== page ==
WITH 631 Hartlepool United appearances between them, Antony Sweeney and Ian McGuckin are well versed in all things blue and white.

Today, however, is a first for the pair. When Pools take on Brackley Town at Victoria Park in the FA Cup, they will be forming a managerial partnership in the home dug out.

Their debut started swimmingly, an away win at Aldershot last weekend.

At home, however, it’s a different sort of story, a special pressure bestowed on Sweeney and his youth team associate.

“I’m looking forward to Saturday,’’ smiled Sweeney. “I would hope there’s 3,500 people with an opinion who won’t be shy to share it around me! I’m looking forward to how the players perform because if they carry on doing what they have done in training, it’s a game to look forward to.’’

Sweeney and McGuckin took the youth team to Stockport in midweek for an FA Youth Cup tie and won 6-0. Six days earlier, Sweeney was there alongside Craig Hignett as Pools lost 2-1 and the manager lost his job.

Of McGuckin, who was two years retired when Sweeney made his Pools debut in 2001, the caretaker boss admitted: “He’s been a massive help. I get on really well with him so we can be open and honest, no being guarded. He can say what he thinks, I can say what I think – and you don’t always agree, which is a good thing.

“We tend to agree on most things and he has helped a caretaker out before with Sam Collins, so he knows what to expect.

“He knows the football club, knows the players, the fans. He’s been great for me and helps ease the burden as well.

“We’ve gone from being two and a half staff with first team coaching – me being the half with the under-19s too – to one and one with the 19s. He’s been excellent, a massive help.’’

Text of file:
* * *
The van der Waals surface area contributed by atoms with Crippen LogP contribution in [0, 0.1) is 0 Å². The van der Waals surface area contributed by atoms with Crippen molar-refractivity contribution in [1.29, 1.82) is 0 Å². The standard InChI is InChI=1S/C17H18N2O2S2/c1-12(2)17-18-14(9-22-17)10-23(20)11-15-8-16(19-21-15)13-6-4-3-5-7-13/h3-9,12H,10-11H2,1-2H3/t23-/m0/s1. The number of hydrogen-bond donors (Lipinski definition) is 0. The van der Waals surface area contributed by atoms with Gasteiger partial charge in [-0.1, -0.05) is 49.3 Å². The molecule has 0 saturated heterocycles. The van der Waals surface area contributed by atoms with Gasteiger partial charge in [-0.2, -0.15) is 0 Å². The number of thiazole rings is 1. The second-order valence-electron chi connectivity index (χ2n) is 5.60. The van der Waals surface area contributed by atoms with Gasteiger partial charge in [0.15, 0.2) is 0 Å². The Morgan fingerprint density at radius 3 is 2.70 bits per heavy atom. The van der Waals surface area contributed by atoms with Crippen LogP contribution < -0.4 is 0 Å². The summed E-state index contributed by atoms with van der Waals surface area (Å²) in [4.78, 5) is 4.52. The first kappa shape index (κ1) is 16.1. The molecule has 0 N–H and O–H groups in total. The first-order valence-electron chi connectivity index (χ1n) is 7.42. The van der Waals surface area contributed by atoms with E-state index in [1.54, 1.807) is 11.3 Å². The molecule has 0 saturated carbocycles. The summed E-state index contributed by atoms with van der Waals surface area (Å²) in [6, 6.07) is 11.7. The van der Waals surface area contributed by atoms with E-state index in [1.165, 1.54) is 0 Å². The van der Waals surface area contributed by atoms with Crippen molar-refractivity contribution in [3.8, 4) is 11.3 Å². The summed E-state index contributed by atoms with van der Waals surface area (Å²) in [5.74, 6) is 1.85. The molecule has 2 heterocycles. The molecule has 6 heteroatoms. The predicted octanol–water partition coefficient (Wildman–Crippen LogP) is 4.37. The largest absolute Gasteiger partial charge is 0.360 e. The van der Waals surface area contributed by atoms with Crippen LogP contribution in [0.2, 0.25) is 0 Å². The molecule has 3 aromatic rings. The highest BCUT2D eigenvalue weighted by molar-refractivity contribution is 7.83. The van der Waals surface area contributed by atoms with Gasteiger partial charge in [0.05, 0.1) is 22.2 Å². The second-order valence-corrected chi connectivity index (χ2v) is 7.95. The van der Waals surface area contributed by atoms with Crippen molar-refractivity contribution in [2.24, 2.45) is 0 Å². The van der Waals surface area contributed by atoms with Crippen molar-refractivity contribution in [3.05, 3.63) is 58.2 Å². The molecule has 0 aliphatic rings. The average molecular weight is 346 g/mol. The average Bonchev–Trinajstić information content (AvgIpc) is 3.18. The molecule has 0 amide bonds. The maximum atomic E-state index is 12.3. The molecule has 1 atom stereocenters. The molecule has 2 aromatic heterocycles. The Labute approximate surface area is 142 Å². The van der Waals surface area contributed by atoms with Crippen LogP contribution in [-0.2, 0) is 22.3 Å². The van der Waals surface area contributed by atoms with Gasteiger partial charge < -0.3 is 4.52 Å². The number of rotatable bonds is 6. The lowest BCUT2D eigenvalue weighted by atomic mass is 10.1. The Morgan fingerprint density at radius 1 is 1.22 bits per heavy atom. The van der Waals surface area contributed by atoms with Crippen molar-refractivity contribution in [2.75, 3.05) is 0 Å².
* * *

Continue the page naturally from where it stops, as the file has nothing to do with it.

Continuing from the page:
Sweeney the player at Pools has had plenty of experience of managerial changes. He played under 13 managers, caretakers included from 2001-2014.

“I’ve been a player here when a manager has left. I understand what they need and want,’’ he reflected.

“In the past sometimes a caretaker has come in and it’s all changed. As a player you tend to think if that was the thought process before then why wasn’t it done then, why need a change in management?

“I’ve learned from that. It would be disrespectful to Craig and Ged to go and change things drastically. I was part of their team, so if I didn’t agree with them they why didn’t I say so at the time?

“That I didn’t disagree, then it suggests that a large part of me agreed.

“In football you can do everything but sometimes results don’t click.

“We have not scored enough goals, that’s clear to see. If we had scored more then defenders become more confident that mistakes won’t be as costly.’’

Thrown into the job last weekend on the back of no training with the players, Sweeney has this time had a week to prepare for today’s game against a side from a division below.

“It’s been a good week for me personally. I’ve learned so much,’’ he admitted. “Being part of a three-man coaching team and it’s divided out a bit, being the sole one to deliver, to time things, to coach and it’s learning process in itself. Team selection, substitutions...

“It’s going to be different, but I’ve enjoyed the experience and no matter what or how long it goes for I will see it as a positive.

“I’ve been able to speak to people I’ve played with and played under. Darrell Clarke rang me, but I’ve missed his call so I need to ring him back.

“I spoke to Ben Clark and in football terms he has had one of the hardest caretaker roles at Gateshead and he is on the end of the phone for me.

“Previous players, coaches and managers and I won’t be afraid to use their numbers if need be. They’ve always said when they were part of the club if I needed them they would be there.’’